Oh, but there’s so much more! The middle trilogy, The Liveship Traders, moves away from the Six Duchies to a city in the south established by families who own sailing ships that come alive. Althea Vestrit’s ship is about to quicken on the death of her father, but just at that moment her brother-in-law seizes control from her, his intention to turn her beloved Vivacia into a slave ship, violating all the traditions and values of the Bingtown Traders. This trilogy is much more political than the first, delving into trade alliances, economics, and the balance of power on a local level. They’re also told in the third person. The series follows Althea and other characters (including a very scary pirate and some toxic sea serpents) as the true nature of the wizardwood that composes the living ships is revealed–with earth-shattering results.
The third trilogy is the Golden Fool, and returns to Fitz, now much, much older and greatly changed by his experiences with Verity. His dear friend, the Fool (who also appears in Liveship Traders) seeks him out with a mission that Fitz desperately wants to refuse, but can’t. That’s all I can really say, but it’s a crazily intense culmination of the previous six books. (I’d actually recommend reading Farseer, then books 1&2 of Golden Fool, then Liveship Traders, then the final book of Golden Fool for the maximum experience).
2. Stephen King’s Dark Tower series. “The man in black ran across the desert, and the gunslinger followed.” I became hooked on these books in college, and I was pleased that King delivered a thoroughly satisfying (in an unsatisfying way) conclusion. What I like about these books is that while King sets them partially in the present day, he’s never tongue-in-cheek about it–the books don’t have any embarrassingly geeky attempts at humor that are why you couldn’t get me to watch the new Star Wars movies if you paid me. I hate that with a passion. The gunslinger is on a metaphysical quest that requires him to draw three people from our world: a boy, a junkie, and a woman in a wheelchair with multiple personalities. It’s a grand adventure spanning 7 books.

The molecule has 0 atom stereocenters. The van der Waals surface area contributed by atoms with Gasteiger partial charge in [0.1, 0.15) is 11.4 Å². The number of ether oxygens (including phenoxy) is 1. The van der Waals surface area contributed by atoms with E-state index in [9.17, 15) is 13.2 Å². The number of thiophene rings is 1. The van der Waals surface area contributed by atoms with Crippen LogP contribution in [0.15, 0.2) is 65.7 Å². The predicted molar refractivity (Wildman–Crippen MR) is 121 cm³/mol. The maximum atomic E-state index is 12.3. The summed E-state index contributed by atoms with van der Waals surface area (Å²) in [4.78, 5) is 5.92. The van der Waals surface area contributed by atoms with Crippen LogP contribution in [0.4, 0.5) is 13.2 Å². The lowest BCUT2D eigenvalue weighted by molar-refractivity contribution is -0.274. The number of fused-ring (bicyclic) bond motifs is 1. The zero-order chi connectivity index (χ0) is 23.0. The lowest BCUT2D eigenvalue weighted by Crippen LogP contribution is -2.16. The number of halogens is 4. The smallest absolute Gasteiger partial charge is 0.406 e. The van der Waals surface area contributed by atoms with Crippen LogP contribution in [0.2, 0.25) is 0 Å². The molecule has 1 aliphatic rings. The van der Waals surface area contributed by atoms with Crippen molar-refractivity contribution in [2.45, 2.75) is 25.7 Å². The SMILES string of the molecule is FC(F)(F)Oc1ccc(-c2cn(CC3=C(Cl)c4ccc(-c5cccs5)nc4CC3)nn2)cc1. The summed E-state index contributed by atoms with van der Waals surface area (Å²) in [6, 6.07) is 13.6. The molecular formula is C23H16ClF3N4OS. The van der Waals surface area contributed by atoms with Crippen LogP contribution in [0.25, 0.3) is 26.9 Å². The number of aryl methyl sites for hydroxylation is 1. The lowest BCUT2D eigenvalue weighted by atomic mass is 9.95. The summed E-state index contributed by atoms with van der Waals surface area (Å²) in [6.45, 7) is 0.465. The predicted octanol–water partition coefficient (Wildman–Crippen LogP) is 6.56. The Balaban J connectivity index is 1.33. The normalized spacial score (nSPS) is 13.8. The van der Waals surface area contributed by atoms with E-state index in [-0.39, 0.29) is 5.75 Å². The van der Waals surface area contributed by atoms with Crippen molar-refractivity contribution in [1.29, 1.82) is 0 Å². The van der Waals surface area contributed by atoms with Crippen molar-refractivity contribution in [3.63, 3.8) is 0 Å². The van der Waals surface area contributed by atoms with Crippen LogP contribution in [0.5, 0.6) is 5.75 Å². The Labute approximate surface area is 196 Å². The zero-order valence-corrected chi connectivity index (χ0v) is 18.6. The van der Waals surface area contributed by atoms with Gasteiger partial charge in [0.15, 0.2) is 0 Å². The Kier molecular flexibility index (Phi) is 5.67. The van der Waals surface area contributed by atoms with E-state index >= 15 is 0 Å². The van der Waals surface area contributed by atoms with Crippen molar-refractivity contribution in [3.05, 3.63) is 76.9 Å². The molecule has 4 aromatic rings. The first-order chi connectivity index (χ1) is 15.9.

3. Madeleine L’Engle’s Kairos books, starting with A Wrinkle in Time. These books don’t go from A to B the way my first two selections do. Rather, they follow a family through generations as they travel through time using a special gift they call “kything.” Each book can stand on its own, but the cumulative effect is to create a family history that feels so real you wish it was yours.
4. I have to say it–JRR Tolkien’s The Lord of the Rings. In the words of REM: “You alone, you are the everything.”
5. CS Lewis’s Narnia Chronicles. I have loved these books since I was a very little girl, and can’t wait to introduce them to my own child.
George RR Martin’s Song of Ice and Fire series, because only 4 out of the planned 7 have been published. Martin’s series is epic fantasy like Hobb’s, only much grittier and militaristic, and is a retelling of the War of the Roses. Martin tells each chapter from the point of view of one character, which is a great technique because his story is so expansive that it’s the only way to keep track of everyone as they scatter across Westeros and beyond. The King is dead, long live whoever survives to snatch the throne. He has the same gift that Hobb does, to allow his characters to change in our estimation of them. He’s not afraid to give his heroes frustratingly wicked flaws, nor to allow us to feel sympathy for his villains–to the point where you realize that they’re all people, everyone of them (except the dragons, of course).